23 Facts About Tayy


The Tayy participated in numerous Muslim military campaigns after Muhammad's death, including in the Ridda Wars and the Muslim conquest of Persia.

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The Tayy were split during the First Fitna, with those based in Arabia and Iraq supporting Ali as caliph, and those in Syria supporting Mu'awiyah.

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The Tayy fared well under the Abbasids, producing military officials and renowned poets, such as Buhturi and Abu Tammam.

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Tayy received the name because he was said to have been "the first to have plastered the walls of a well", according to al-Tabari.

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Al Jadilah's namesake was a woman of the Tayy named Jadilah, whose sons Hur and Jundub became the progenitors of Banu Hur and Banu Jundub, respectively.

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Banu Tayy were originally based in Yemen, but migrated to northern Arabia in the late 2nd century CE, in the years following the dispersion of the Banu Azd from Yemen.

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The Tayy are mentioned in the late 5th century as having raided numerous villages in the plains and mountains of the Syrian Desert, including parts of Byzantine territory.

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Some other clans of the Banu Tayy remained pagan, worshiping the deities of Ruda and al-Fils.

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The Tayy had a level of interaction with the Jewish tribe of Banu Nadir, with the father of one of its leading members and enemy of the early Muslims, Ka'b ibn al-Ashraf, being from Tayy.

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The Tayy's allegiance during the ensuing Ridda Wars is a "widely disputed matter", according to historian Ella Landau-Tasseron.

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Some Muslim traditions claim all of the Tayy remained committed to Islam, while Sayf ibn Umar's tradition holds they all defected.

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Tayy was stopped by the intercession of Adi, who was able secure the Al Jadila's allegiance through diplomacy.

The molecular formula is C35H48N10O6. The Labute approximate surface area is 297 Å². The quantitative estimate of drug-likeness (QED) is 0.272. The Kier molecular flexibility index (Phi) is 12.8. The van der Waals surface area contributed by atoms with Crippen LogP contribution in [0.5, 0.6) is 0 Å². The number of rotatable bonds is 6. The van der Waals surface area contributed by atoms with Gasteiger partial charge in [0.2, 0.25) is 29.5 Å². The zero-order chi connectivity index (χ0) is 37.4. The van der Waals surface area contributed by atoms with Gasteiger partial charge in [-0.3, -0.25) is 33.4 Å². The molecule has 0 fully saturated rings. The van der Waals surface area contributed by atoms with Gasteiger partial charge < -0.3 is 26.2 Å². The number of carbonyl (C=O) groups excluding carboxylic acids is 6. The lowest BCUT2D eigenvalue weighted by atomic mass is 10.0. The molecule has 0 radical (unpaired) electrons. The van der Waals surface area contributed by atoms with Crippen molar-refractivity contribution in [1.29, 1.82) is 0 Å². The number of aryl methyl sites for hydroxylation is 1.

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The Tayy supposedly were given their own banner in the Muslim army, per their request, which was a testament to their influence since only the Ansar had their own banner.

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Two major poets from the Tayy emerged in the 9th century: Abu Tammam and al-Buhturi.

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Tayy made their abode in Transjordan and the Bilad al-Sharat mountains between Transjordan and the Hejaz.

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The Tayy's revolt prevented the passage of the annual Hajj caravan from Damascus to Mecca until it was quashed by the Tulunid ruler Khumarawayh in 885.

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The Tayy associated themselves with the Qarmatians to establish their dominance of southern Syria; with likely Qarmatian encouragement, the Tayy launched a revolt between Syria and the Hejaz in 898, during which they plundered caravans and disrupted lines of communication.

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However, under the Jarrahid chieftains, the Tayy assisted the Fatimids, who conquered the Ikhshidids, against the Qarmatians in 971 and 977.

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Between then and Mufarrij's death in 1013, the Tayy switched allegiance between the various regional powers, including the Fatimids, Byzantines, and the Hamdanids' Turkish governor of Homs, Bakjur.

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In 1021, the Banu Nabhan led by Hamad ibn Uday besieged the Khurasani pilgrim caravan in Fayd near Jabal Tayy despite being paid off by the Khurasani sultan, Mahmud of Ghazni.

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Tayy established an alliance with the Byzantines and upon the latter's invitation, the 20,000-strong Tayy of Syria relocated their encampments from the vicinity of Palmyra to the al-Ruj plain, near Byzantine-held Antioch, in 1031.

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The Tayy were left as the predominant tribe of the entire Syrian steppe, Upper Mesopotamia, Najd and the northern Hejaz.

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In Lower Egypt, the Sunbis branch of the Tayy lived in the Buhayrah district, while the Tha'laba branch inhabited the area stretching from Egypt's Mediterranean coast northeastward to al-Kharruba in the western Galilee.

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